If you record, cameras enable you to review the process later. On review, it's possible to observe problems if you know something went wrong. However, at the time of the event everything probably looked quite normal.

-Eric D. Turner, Security Manager, Lausche Building, G Services Inc., Cleveland, OH

Whether to permit pedestrian traffic through the dock and into the building is another question. If the dock is staffed and the pedestrian can follow ingress authorization practices, permitting such entry may be fine.

One variation is to control the contractors and transient workers who come to a site. Tracking them at all site entrances and the dock not only improves security but also helps control project costs by logging workers, hours, and involvement at the site should billings be based on time and materials. Obtaining hidden benefits from necessary operations is a welcome notch on the site security manager's belt.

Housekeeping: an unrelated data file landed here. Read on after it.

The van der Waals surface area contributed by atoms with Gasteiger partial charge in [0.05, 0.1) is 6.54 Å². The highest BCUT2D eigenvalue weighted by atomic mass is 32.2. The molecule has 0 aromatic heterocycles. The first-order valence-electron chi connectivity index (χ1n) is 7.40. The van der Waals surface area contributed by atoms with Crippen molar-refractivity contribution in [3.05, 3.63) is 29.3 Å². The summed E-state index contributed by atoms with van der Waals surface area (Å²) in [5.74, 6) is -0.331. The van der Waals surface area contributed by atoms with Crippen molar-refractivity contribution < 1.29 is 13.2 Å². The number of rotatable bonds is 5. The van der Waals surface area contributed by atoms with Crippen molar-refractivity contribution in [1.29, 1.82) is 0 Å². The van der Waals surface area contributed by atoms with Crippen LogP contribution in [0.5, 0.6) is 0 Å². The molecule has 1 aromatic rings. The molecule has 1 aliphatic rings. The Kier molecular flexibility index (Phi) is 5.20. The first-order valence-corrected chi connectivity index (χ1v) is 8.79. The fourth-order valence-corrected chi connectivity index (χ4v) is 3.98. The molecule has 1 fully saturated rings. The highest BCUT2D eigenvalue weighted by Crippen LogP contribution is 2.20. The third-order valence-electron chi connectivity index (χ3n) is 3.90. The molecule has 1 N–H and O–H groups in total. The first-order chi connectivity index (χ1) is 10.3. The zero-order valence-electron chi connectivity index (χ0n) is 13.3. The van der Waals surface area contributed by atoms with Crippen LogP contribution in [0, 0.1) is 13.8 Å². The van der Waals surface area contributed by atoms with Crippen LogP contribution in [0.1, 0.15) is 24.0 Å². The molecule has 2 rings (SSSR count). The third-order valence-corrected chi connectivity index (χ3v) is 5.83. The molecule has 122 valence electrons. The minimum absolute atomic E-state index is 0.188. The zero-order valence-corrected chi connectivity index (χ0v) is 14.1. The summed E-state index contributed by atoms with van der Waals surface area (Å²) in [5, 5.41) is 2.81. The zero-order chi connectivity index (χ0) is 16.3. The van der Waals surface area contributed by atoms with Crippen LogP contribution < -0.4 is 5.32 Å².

Docks require a thoughtful, all encompassing approach if they are to work effectively. The preceding considerations are a starting point. Security managers will undoubtedly also want to take into account other factors that are germane to their particular dock operations.
COPYRIGHT 1990 American Society for Industrial Security
No portion of this article can be reproduced without the express written permission from the copyright holder.
Copyright 1990 Gale, Cengage Learning. All rights reserved.

Article Details
Printer friendly Cite/link Email Feedback
Title Annotation:security on the shipping & receiving dock
Author:Nyce, Kinsley F.
Publication:Security Management
Date:Jul 1, 1990
Previous Article:The ever-elusive eavesdropper.
Next Article:An investment in security.

Related Articles
Going Dutch: a public/private-sector partnership is expanding Dutch Harbor's city dock.
Sourcing of dock sales affects net income and net worth taxes.
Cruise ship dock proposed.
Ground breaks on Lauth's Key Logistics Park project.

Terms of use | Copyright © 2016 Farlex, Inc. | Feedback | For webmasters